Goodness. While I'm tempted to just say I wouldn't put anything past the Cardinals -- Ruben Tejada? Ahead of Aledmys Diaz? Seriously? -- I'm going to say no. Diaz would have still been promoted. He was just impossible to ignore last spring, try as some folks might.
I say this: It's merely an attempt to see if there's another place he could play if needed, if entering in a game late, if they need to give a guy a break, if they want to have him and Carpenter, two left bats, in the lineup at the same time. This isn't some grand scheme to dislodge Grichuk from LF or to pull a Schwarber. This is merely an attempt to see if all the work Adams did to shed weight, gain flexibility, and move better can also give him some versatility in the field.
Entirely reasonable. They would be remiss not to see what they could get.
More the former than the latter. There's just a lot of moving around of fielders there that doesn't make sense for the players they have and the player they would add. Money is there for them to go big-game hunting, as the late Joe Strauss might say.
Internationally. Also, let's hold back on the "Void." They are going to be light two picks, not a whole draft. Void is a strong word.
Jimmy Breslin probably had the same impact on generations of journalists. And he was real.
Most of the guys are. There are some that guard their personalities or put on personalities based on who is around, but it's the guys you see who are the same -- same pulse, same humor, same seriousness, same whatever -- that you really get a good sense. I don't think there's a Red-Light Guy in the Cardinals clubhouse. Hasn't been for awhile. Not many in baseball anymore really. A Red-Light Guy is a player who turns on the charm and pleasantness when a TV camera goes on (hence, red light) and has none of it when the camera goes off.
Agreed. Especially given the tricky start with all the strikeouts.
But having a monster amidst the OBP sure does make for a good team. See: Cubs.
The Padres are still in the full-blown rebuild tank whatever it is they're doing out west. They can use spare roster spots to carry low-level minors with high-high upside, and they were emboldened to do so by the Luis Perdomo move of a year ago. That still bothers the Cardinals. But, hey, shouldn't have left the best pitcher in the Futures Game unprotected. Teams today will take that chance and hide him, and he didn't have to be hidden for long. An infielder is way different. Harder to hide an infielder on the bench. If he cannot pick it at positions than he's even harder to carry.
That seems like a reach at this point. Why not Martinez or Pham ahead of Adams?
To me, yes. But I've seen the Cardinals make a commitment to a player at a position and refuse to move him even when there's a better fielder at that position in the lineup. See: Wong, LF.
Dexter Fowler was scratched due to an illness.
Tradition! But also, so that first baseman has a ball ready to go in his glove when it's time to take the field. It's the first baseman who takes the ball out for the warmup between innings, so if he already has the ball in his glove, there resting on the bench, it's one less thing he has to add to the glove or grab when it's his turn to take the field. Also, if he's out on base or the last out of the inning, a teammate can just bring the glove out and know there's a ball already in there.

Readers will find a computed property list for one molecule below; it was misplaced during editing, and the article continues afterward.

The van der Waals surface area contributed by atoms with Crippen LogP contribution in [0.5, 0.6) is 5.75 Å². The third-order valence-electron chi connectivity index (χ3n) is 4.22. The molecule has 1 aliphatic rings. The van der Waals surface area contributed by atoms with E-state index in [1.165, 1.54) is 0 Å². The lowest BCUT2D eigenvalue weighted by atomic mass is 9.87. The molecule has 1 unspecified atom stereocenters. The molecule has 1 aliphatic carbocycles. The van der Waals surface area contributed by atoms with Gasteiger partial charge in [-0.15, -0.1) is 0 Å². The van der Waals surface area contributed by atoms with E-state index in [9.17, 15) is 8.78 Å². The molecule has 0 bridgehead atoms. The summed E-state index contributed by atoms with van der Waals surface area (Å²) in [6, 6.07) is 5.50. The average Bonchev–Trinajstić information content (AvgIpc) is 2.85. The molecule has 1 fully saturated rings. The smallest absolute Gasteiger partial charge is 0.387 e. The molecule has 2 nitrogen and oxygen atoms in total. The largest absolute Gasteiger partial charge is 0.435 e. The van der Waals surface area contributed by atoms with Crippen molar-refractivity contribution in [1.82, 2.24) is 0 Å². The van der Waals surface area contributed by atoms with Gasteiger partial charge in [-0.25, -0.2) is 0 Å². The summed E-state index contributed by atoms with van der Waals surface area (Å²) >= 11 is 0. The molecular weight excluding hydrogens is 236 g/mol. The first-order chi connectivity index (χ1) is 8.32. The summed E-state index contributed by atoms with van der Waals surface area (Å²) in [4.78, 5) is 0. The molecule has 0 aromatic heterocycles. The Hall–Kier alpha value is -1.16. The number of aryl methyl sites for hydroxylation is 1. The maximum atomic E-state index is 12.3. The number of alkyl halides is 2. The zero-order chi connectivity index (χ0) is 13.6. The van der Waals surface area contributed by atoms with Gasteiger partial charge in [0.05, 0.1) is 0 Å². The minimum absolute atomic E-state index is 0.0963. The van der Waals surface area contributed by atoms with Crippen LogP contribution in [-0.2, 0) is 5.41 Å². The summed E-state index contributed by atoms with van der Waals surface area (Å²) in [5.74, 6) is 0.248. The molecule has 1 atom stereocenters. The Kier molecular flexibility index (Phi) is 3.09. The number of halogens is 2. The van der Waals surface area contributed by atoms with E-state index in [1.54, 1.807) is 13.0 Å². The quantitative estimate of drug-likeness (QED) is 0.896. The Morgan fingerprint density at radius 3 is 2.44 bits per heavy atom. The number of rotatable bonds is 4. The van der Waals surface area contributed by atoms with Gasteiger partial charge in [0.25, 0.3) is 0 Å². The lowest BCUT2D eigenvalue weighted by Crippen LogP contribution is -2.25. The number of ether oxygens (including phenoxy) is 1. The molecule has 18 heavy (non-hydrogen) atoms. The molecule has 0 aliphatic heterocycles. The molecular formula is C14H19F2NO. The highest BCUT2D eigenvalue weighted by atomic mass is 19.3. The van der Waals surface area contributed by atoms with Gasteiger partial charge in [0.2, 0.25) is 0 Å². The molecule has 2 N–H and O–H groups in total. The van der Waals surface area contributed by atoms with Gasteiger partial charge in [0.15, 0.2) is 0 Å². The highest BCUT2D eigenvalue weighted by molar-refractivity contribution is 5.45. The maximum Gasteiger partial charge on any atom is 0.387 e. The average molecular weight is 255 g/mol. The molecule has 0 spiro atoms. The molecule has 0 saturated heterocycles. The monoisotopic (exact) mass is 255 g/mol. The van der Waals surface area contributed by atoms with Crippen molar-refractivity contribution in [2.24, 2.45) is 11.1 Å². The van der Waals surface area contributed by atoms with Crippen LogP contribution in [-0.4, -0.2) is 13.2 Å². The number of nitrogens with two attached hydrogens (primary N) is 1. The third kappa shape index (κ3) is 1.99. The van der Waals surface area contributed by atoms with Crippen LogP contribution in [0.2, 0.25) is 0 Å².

And thanks for the compliment. It's a group effort here in Florida. I've got good teammates.
The question was asked last week about who on the Cardinals had the highest OPS upside, and I think we even had the whole system to work with when making our choice. As you probably read earlier, most of the media who I asked this question of said Matt Carpenter. I said Aledmys Diaz. So I've already clearly trumpeted his upside. His 2016 was a beginning of a strong career as a hitter, and he's a better fielder than he showed during the season too. Big year ahead for the Cardinals' second-year shortstop.
This is a question that truly deserves more research than a chat can deliver. But here goes with some possible reasons. First and foremost, we're in a cycle of baseball where being good at one thing -- hitting for power -- is so rare and so valuable that it offers so much chance to start and make a lot of money. So much money. That really puts a premium on a player who has potential to do damage to focus on that side of the plate from which he could do damage. In another universe -- comic book talk for an alternate reality -- there's a switch-hitting Matt Carpenter who has crazy high OBP and 200 hits a season and fewer than 10 homers. But in this universe he's found his power from the left side and has spent the time honing that, not taking twice as many swings to keep the other side sharp. Switch-hitting is more labor intensive than just hitting, and the payoff isn't as great. I bet we're on the verge of seeing it come back into play again. Athleticism is en vogue and is available, and with athleticism you're going to see a game that is speed and OBP and baserunning based, and there are a good to be a handful of players that make it to the majors doing those things -- and being able to switch hit.
Not that I can tell, no. I think the Brewers are the sleeper. I'm not sold on Pirates at this point.
That's a spring assignment. Keep in mind there are only so many rosters available at this point of spring, and that there will be a trickle-down as the major-league roster takes shape and the pitchers start moving into the Memphis rotation and bullpen. Wick did impress. And a quick rise would not be a surprise. He was in the Arizona Fall League, got tested there, and impressed the coaches here in big-league camp. Still, take spring assignments for what they are. Delvin Perez and Jonathan Machado are on the Class A roster. They're likely to open the season in extended spring.
I intended to. They're pretty rare in the game.